Service held to remember nine vulnerable people who died during pandemic

The second national lockdown has forced St Edmundsbury Cathedral to cancel its Christmas fair Picture: GREGG BROWN

The service was held at St Edmundsbury Cathedral - Credit: Gregg Brown

More than 100 people attended a cathedral service in Bury St Edmunds at the weekend to remember nine vulnerable people who died during the coronavirus pandemic. 

The nine men and women, who had been supported by the Bury Drop In charity, died during the Covid crisis, and a service was held at St Edmundsbury Cathedral on Saturday. 

While not all died from Covid-19, their deaths are said to be as a direct result of lack of services available during the pandemic. 

Founder of the Bury Drop In Centre, David Bonnett Picture: SARAH LUCY BROWN

Founder of the Bury Drop In Centre, David Bonnett Picture: SARAH LUCY BROWN - Credit: Archant

The Very Reverend Joe Hawes, dean of St Edmundsbury Cathedral, led the service, which included candle lighting, music and prayers. 

Some family members of those who died were in attendance, including the parents and brother of artist Will Crump. 

Mr Crump, 48, died in July 2020 from severe burns following an incident where he caught fire.

Penny Fowler with her son Will and husband Martin in Bury St Edmunds.

Penny Fowler with her son Will Crump and husband Martin in Bury St Edmunds - Credit: Noreen Drislane

David Bonnett, one of the founding members of Bury Drop In, which supports homeless people in the area, said the service was "very moving". 

"What was good was that we remembered these nine people we had lost and we mentioned their names a number of times, he said.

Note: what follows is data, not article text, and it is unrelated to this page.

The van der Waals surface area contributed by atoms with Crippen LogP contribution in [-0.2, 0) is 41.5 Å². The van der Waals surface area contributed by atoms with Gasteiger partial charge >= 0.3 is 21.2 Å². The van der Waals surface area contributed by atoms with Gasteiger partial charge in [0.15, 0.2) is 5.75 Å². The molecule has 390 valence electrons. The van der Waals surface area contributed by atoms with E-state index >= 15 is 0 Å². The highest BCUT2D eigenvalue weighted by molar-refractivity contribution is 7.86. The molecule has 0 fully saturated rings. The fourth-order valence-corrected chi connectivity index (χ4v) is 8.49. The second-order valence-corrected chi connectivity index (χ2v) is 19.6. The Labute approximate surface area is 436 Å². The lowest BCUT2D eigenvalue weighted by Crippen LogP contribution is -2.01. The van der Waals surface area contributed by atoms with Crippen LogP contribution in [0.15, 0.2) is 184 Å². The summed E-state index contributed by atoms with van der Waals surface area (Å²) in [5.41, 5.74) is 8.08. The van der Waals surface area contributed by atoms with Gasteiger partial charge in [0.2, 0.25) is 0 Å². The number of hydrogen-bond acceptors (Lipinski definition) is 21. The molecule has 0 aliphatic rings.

"Some of the families were there so that they have a little bit of closure.

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"One of our guests who knew a lot of the people and was friends with them said because their funerals were during lockdown, it was mainly family only and friends weren't able to go and say goodbye.

"So this was an opportunity for everybody to join together and make sure their names are not forgotten. 

"It was great that people came along and supported it. 

"It was a very moving service. Great thanks to the dean and everybody at the cathedral who made such an effort on our behalf."

The Very Reverend Joe Hawes, Dean of St Edmundsbury Cathedral 

The Very Reverend Joe Hawes, Dean of St Edmundsbury Cathedral - Credit: Archant

Speaking last week, the Very Revd Hawes said: "This is one of the jobs given to a cathedral; to name those who might otherwise be forgotten, to give voice to the voiceless and to tell their stories."

Alongside the nine guests remembered, the service also remembered a volunteer from Bury Drop In who also passed away during this time.

For more information on Bury Drop In, visit the charity's website here

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